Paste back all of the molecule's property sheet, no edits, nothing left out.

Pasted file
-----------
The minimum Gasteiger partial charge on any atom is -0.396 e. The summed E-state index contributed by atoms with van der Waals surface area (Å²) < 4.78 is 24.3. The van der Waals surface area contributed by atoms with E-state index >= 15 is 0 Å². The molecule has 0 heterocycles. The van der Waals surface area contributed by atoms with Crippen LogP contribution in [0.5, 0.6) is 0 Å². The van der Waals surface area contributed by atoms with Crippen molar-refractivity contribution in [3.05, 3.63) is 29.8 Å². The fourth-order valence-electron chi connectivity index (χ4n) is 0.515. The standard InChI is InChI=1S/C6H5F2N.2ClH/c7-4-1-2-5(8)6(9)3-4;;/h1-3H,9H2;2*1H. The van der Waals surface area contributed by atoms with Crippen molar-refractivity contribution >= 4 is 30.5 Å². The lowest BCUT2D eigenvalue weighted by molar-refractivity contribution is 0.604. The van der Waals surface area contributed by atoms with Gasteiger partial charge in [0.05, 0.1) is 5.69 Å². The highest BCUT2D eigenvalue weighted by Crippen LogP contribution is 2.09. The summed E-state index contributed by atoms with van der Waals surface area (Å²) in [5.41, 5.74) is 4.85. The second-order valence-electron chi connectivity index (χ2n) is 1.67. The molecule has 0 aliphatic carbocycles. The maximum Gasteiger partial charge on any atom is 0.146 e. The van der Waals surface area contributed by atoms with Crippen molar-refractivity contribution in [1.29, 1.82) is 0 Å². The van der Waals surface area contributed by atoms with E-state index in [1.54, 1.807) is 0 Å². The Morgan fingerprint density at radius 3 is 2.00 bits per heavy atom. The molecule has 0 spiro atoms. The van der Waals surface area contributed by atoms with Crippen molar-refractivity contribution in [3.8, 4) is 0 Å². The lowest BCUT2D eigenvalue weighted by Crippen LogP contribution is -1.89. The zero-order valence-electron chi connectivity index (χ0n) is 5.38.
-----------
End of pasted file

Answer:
The minimum Gasteiger partial charge on any atom is -0.396 e. The summed E-state index contributed by atoms with van der Waals surface area (Å²) < 4.78 is 24.3. The van der Waals surface area contributed by atoms with E-state index >= 15 is 0 Å². The molecule has 0 heterocycles. The van der Waals surface area contributed by atoms with Crippen LogP contribution in [0.5, 0.6) is 0 Å². The van der Waals surface area contributed by atoms with Crippen molar-refractivity contribution in [3.05, 3.63) is 29.8 Å². The fourth-order valence-electron chi connectivity index (χ4n) is 0.515. The standard InChI is InChI=1S/C6H5F2N.2ClH/c7-4-1-2-5(8)6(9)3-4;;/h1-3H,9H2;2*1H. The van der Waals surface area contributed by atoms with Crippen molar-refractivity contribution >= 4 is 30.5 Å². The lowest BCUT2D eigenvalue weighted by molar-refractivity contribution is 0.604. The van der Waals surface area contributed by atoms with Gasteiger partial charge in [0.05, 0.1) is 5.69 Å². The highest BCUT2D eigenvalue weighted by Crippen LogP contribution is 2.09. The summed E-state index contributed by atoms with van der Waals surface area (Å²) in [5.41, 5.74) is 4.85. The second-order valence-electron chi connectivity index (χ2n) is 1.67. The molecule has 0 aliphatic carbocycles. The maximum Gasteiger partial charge on any atom is 0.146 e. The van der Waals surface area contributed by atoms with Crippen molar-refractivity contribution in [1.29, 1.82) is 0 Å². The van der Waals surface area contributed by atoms with E-state index in [1.54, 1.807) is 0 Å². The Morgan fingerprint density at radius 3 is 2.00 bits per heavy atom. The molecule has 0 spiro atoms. The van der Waals surface area contributed by atoms with Crippen molar-refractivity contribution in [3.8, 4) is 0 Å². The lowest BCUT2D eigenvalue weighted by Crippen LogP contribution is -1.89. The zero-order valence-electron chi connectivity index (χ0n) is 5.38.